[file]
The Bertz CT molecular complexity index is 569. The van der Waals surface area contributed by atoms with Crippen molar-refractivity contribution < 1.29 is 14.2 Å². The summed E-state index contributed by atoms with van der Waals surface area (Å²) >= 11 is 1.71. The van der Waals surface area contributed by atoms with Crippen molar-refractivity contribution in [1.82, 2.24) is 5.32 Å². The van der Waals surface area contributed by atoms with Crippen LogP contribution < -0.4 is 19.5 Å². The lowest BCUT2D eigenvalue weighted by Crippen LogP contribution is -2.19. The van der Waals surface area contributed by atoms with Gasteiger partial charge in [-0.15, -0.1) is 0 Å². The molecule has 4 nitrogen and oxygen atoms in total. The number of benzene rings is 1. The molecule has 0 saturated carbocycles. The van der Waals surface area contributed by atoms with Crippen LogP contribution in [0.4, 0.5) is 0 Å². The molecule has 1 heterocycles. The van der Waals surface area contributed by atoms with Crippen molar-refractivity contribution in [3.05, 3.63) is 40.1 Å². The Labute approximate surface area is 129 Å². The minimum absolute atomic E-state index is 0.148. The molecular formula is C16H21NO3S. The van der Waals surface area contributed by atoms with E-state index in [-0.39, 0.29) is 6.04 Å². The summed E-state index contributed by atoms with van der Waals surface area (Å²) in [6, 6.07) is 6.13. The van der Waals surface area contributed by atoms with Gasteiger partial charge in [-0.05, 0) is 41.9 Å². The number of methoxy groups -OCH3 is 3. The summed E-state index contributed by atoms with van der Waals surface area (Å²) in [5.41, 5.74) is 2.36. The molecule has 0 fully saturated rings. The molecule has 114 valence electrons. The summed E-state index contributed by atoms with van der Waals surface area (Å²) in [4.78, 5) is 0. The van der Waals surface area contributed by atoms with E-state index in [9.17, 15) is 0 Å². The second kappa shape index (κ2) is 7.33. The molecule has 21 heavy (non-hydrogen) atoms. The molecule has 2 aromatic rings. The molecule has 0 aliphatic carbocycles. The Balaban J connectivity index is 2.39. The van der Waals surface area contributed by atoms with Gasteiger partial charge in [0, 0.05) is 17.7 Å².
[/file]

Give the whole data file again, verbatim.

The Bertz CT molecular complexity index is 569. The van der Waals surface area contributed by atoms with Crippen molar-refractivity contribution < 1.29 is 14.2 Å². The summed E-state index contributed by atoms with van der Waals surface area (Å²) >= 11 is 1.71. The van der Waals surface area contributed by atoms with Crippen molar-refractivity contribution in [1.82, 2.24) is 5.32 Å². The van der Waals surface area contributed by atoms with Crippen LogP contribution < -0.4 is 19.5 Å². The lowest BCUT2D eigenvalue weighted by Crippen LogP contribution is -2.19. The van der Waals surface area contributed by atoms with Gasteiger partial charge in [-0.15, -0.1) is 0 Å². The molecule has 4 nitrogen and oxygen atoms in total. The number of benzene rings is 1. The molecule has 0 saturated carbocycles. The van der Waals surface area contributed by atoms with Crippen LogP contribution in [0.4, 0.5) is 0 Å². The molecule has 1 heterocycles. The van der Waals surface area contributed by atoms with Crippen molar-refractivity contribution in [3.05, 3.63) is 40.1 Å². The Labute approximate surface area is 129 Å². The minimum absolute atomic E-state index is 0.148. The molecular formula is C16H21NO3S. The van der Waals surface area contributed by atoms with E-state index in [-0.39, 0.29) is 6.04 Å². The summed E-state index contributed by atoms with van der Waals surface area (Å²) in [6, 6.07) is 6.13. The van der Waals surface area contributed by atoms with Gasteiger partial charge in [-0.05, 0) is 41.9 Å². The number of methoxy groups -OCH3 is 3. The summed E-state index contributed by atoms with van der Waals surface area (Å²) in [5.41, 5.74) is 2.36. The molecule has 0 fully saturated rings. The molecule has 114 valence electrons. The summed E-state index contributed by atoms with van der Waals surface area (Å²) in [4.78, 5) is 0. The van der Waals surface area contributed by atoms with E-state index in [9.17, 15) is 0 Å². The second kappa shape index (κ2) is 7.33. The molecule has 21 heavy (non-hydrogen) atoms. The molecule has 2 aromatic rings. The molecule has 0 aliphatic carbocycles. The Balaban J connectivity index is 2.39. The van der Waals surface area contributed by atoms with Gasteiger partial charge in [0, 0.05) is 17.7 Å².